An effective data strategy, therefore, goes beyond one-way communication -- it teaches a business about its customers’ motivations and interests, helping it build an engaged community. The data-driven approach might take more legwork, but the results can be very powerful.

Putting data back into growth marketing

So how can marketers capitalize on the potential of data to generate awareness and drive business? Here are five simple steps:

Track everything. Add tracking codes to every link provided internally and externally to maximize available data. Consolidate it, and analyze performance to connect the dots. Then, cross-reference with third parties to make sure the results correlate with market standards. Keep in mind that a 5-to-10 percent difference between ad network and advertiser analytics is commonly accepted.

Use data to offer personalization. Knowing how often customers visit a website, what they look at and how often they buy allows marketers to tailor their outreach and offerings at the user level. A social influencer only sends one message, but a well-crafted data approach allows marketers to personalize emails based on actual consumer behavior, and use product-based triggers to provide the right offers at the right time. Conversions will follow.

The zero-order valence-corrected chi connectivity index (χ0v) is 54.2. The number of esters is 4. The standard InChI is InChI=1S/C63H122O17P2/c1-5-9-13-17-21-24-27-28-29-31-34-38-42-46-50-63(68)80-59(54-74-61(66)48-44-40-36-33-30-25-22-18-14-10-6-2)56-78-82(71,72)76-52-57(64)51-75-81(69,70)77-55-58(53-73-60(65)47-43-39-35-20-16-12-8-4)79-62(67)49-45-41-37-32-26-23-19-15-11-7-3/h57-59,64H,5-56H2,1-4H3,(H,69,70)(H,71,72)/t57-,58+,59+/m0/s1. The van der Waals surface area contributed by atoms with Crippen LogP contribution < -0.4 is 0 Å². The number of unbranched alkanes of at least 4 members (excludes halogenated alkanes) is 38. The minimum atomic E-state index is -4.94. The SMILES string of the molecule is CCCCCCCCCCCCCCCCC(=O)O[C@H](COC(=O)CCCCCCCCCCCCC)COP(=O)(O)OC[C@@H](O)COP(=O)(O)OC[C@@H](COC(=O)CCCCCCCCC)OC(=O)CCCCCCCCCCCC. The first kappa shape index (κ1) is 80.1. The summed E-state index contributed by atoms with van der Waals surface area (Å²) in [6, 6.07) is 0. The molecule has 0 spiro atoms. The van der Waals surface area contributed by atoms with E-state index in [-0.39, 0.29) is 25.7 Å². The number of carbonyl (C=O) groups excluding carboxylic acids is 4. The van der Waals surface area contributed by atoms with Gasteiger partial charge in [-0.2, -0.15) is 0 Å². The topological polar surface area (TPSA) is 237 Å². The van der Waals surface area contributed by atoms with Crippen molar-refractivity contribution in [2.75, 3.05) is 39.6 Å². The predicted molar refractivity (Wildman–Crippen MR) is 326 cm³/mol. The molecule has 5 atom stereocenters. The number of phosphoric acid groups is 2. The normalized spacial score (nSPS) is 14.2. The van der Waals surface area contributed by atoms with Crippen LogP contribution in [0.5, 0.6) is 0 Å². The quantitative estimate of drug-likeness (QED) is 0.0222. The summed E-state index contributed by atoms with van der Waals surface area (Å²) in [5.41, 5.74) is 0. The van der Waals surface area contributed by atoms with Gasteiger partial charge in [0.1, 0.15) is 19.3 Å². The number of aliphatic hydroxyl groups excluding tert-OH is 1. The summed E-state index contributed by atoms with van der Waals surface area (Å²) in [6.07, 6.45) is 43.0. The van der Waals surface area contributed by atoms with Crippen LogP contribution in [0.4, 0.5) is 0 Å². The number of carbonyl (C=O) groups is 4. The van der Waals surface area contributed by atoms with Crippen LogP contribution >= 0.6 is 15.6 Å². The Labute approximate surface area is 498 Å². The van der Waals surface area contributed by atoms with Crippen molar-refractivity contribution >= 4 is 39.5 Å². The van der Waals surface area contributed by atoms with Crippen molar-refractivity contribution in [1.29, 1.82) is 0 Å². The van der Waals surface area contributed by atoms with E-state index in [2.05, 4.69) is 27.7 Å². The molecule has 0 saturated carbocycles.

Use data to customize products. Consumers are accustomed to customized experiences, so go one step further than the basics. Don’t just state the user’s name -- customize the website and service based on actual usage and on-site behavior. Don’t waste time with a general list of promotions to boost performance and sales. Offer people products they’ve expressed an interest in or items that their usage suggests they will like.

Make the most of cross-channel data. Advertising platforms like Facebook and Google AdSense have a look-alike function to help marketers identify new audiences. Finding the right social influencer can be tough, but using a look-alike function to target individuals based on their interests and social interactions couldn’t be easier. Use this tool to expand reach and include relevant individuals, such as the audiences of direct competitors. 

Leverage guerrilla data. Identify direct competitors and market leaders, and then start tracking their marketing and sales initiatives. Subscribe to newsletters, follow them on social media, read quarterly earnings reports and sign up for a free trial. These are all valuable sources of information on other companies’ communication strategies, as well as how they re-engage users and push them through the conversion funnel. Not only will that information save time and money, but it will help detect changes in the market before it’s too late.

Related: 10 Elements of a Successful Data-Driven Marketing Strategy

The bottom line: Don’t blow the marketing budget on expensive social influencers. Those individuals can be used later as part of a multifaceted strategy. First, focus on getting the data-driven approach right, and keep tracking, learning and expanding.